Saturday, July 11, 2020

Nobody Knows I'm Here Review: A Beautiful Eye And Voice Make For An Interesting Isolationist Drama

Release date: June 24, 2020
Running time: 91 minutes
Starring: Jorge Garcia, Millaray Lobos, Luis Gnecco

Memo (Garcia) lives on a remote Chilean sheep farm, hiding a beautiful singing voice from the outside world.  A recluse with a glittery flair, he can't stop dwelling in his past traumas.  However, when someone from the present finally starts to take an interest in him, can he move on from the past he has been dwelling in?  

Nobody Knows I'm Here is beautifully shot, with a lot of well planned, excellent camera work to emphasize Memo's isolation, and also to highlight the beautiful locale.  Filmed in Chile, there are a ton of understated shots of the green landscape and lake which surrounds Memo's house.  Memo lives in a small isolated sheep farm, only seeing a few delivery people a week.  However, when one of these delivery people begins to take an interest in Memo, he has to balance his desire to see others with the fear he has of his past traumas.  The movie has a slow pace, which is not a bad thing.  It sets the scene early on and spends a lot of time building up Memo's character, his current predicament, and the beautiful surrounding he has isolated himself in.  It also slowly reveals Memo's past here and there, and thankfully doesn't reveal too much early on to keep you guessing.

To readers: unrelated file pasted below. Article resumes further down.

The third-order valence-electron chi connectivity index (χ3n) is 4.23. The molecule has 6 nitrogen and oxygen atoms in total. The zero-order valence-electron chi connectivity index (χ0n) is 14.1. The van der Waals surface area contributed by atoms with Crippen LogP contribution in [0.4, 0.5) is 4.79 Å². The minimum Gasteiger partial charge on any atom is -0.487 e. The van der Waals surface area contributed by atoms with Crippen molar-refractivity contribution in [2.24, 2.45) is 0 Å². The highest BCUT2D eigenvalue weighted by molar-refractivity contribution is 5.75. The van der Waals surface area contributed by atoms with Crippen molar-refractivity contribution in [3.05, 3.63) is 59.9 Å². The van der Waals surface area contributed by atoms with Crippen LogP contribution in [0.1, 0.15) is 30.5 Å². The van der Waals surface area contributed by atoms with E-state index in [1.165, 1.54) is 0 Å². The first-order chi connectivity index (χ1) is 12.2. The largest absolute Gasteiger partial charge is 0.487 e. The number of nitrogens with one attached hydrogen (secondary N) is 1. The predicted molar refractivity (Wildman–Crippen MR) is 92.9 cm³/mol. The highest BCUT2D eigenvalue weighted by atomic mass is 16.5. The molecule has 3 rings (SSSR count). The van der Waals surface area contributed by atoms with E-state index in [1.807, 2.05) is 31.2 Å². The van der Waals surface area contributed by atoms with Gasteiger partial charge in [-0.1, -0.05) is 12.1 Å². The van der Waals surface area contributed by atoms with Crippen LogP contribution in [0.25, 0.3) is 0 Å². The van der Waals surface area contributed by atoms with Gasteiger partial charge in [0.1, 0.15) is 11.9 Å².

However, although Memo is a tragic figure in this movie due to his past traumas, the film doesn't do a great job of setting up the gravity of what happened.  It is not hidden, but the extent of his trauma and the effect it had on him and those around him is not given enough weight or screen time.  It is sad because the film does a fantastic job of setting up Memo's isolation and current situation, but it is tough to feel a ton of sympathy without any additional information.  Additionally, part of Memo's character is that he daydreams about what could have been.  It is a nice touch when it works, but occasionally I found it difficult to tell if his current situation was a daydream or reality.  However, if you are looking for something different and a little more character focused with beautiful cinematography, you will be in for a treat with this film.  

Nobody Knows I'm Here uses beautiful camera work and cinematography to tell an interesting isolationist drama. 

Rent it.
If you liked this review and want to see more from Watch or Pass, please consider following us on our various social media platforms: FacebookTwitterInstagramYoutube.  

No comments:

Post a Comment